Former Secretary of Defense Ash Carter to Become HKS Professor

A Conversation with Ashton B. Carter
Former United States Secretary of Defense Ashton B. Carter, pictured at the Institute of Politics in 2015 with Graham Allison, director of the Belfer Center for Science and International Affairs.

Former Secretary of Defense Ashton B. Carter will join the faculty at the Harvard Kennedy School at the end of the academic year as the director of the Belfer Center for Science and International Affairs and a professor of technology and global affairs.

Carter, who was previously a professor at the Kennedy School, will return to Cambridge after a series of gifts from frequent donors Robert and Renée Belfer. One of their gifts will be used to endow Carter’s new position at the helm of the Belfer Center.

During his tenure as Secretary of Defense, which lasted from 2015 to the end of the Obama administration, Carter led American efforts against ISIS, dealt with the ramifications of Russian aggression in Ukraine, and opened combat positions to women.

In his role at the Belfer Center and as a professor, Carter will teach courses and work with student researchers.

“I like to teach and I like students. I’m not one of these faculty members who doesn’t want to be with students. That’s the whole point,” Carter said in an interview with The Crimson.

Carter said returning to the Kennedy School will provide him with opportunities to continue to working with young people on topics of national defense.

“Two months ago I ended what was a 35-year career in national defense as Secretary of Defense and among the many day-to-day challenges and wars I was always mindful, as Secretary of Defense, of the future,” Carter said. “That comes from two ingredients: great technology and spectacular young people in a volunteer force. I wanted in my next career to combine those things to a degree, namely technological innovation and the next generation.”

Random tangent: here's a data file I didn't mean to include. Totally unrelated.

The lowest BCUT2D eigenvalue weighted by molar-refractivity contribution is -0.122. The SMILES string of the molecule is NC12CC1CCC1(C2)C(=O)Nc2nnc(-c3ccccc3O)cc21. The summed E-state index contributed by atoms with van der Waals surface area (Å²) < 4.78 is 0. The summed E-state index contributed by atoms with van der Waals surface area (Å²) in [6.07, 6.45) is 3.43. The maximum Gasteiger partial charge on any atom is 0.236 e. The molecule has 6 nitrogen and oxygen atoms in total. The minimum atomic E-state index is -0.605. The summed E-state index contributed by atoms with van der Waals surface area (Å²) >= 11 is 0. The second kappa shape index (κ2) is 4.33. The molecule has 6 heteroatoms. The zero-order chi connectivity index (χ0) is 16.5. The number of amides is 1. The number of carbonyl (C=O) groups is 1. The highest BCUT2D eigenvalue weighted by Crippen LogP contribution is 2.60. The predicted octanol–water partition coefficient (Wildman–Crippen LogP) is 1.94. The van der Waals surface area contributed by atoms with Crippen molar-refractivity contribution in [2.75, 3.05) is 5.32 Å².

The cornerstone of Carter’s work in the classroom and in research will be the role technology and innovation plays in national security.

“His focus will be on innovation and how innovation can help keep our country and other countries safer,” Kennedy School Dean Douglas W. Elmendorf said.

Other Belfer gifts will be used for increasing financial aid, research initiatives and policy engagement by faculty members. Elmendorf declined to disclose the size of the gifts.

Following his inauguration, President Donald Trump unveiled a proposed budget slashing funding to research in the sciences, arts and humanities while bolstering funding for the Department of Defense. The cuts have worried professors across the University who rely on federal funding for research. Carter said he shares some of these concerns.

“I do believe that we make good use of the defense dollars that we’re given and we need them, but I’m a staunch believer equally in the importance of public funding for research and development and for execution and training, infrastructure,” Carter said. “I believe the Secretary of Defense needs to stick up for all of those parts of the federal budget as important for national defense.”

Carter’s appointment at the Kennedy School is the latest in a string of academic appointments for former Obama administration officials. Earlier this year, the University of Pennsylvania announced former Vice President Joe Biden would be joining the faculty to lead the Penn Biden Center for Diplomacy and Global Engagement. Michelle Obama’s former chief speechwriter, Sarah Hurwitz, currently serves as a fellow at the Institute of Politics.

Former Secretary of State John Kerry will also coming to the Kennedy School this year, albeit briefly, to deliver the school’s graduation address.

—Staff writer Joshua J. Florence can be reached at joshua.florence@thecrimson.com. Follow him on Twitter @JoshuaFlorence1.

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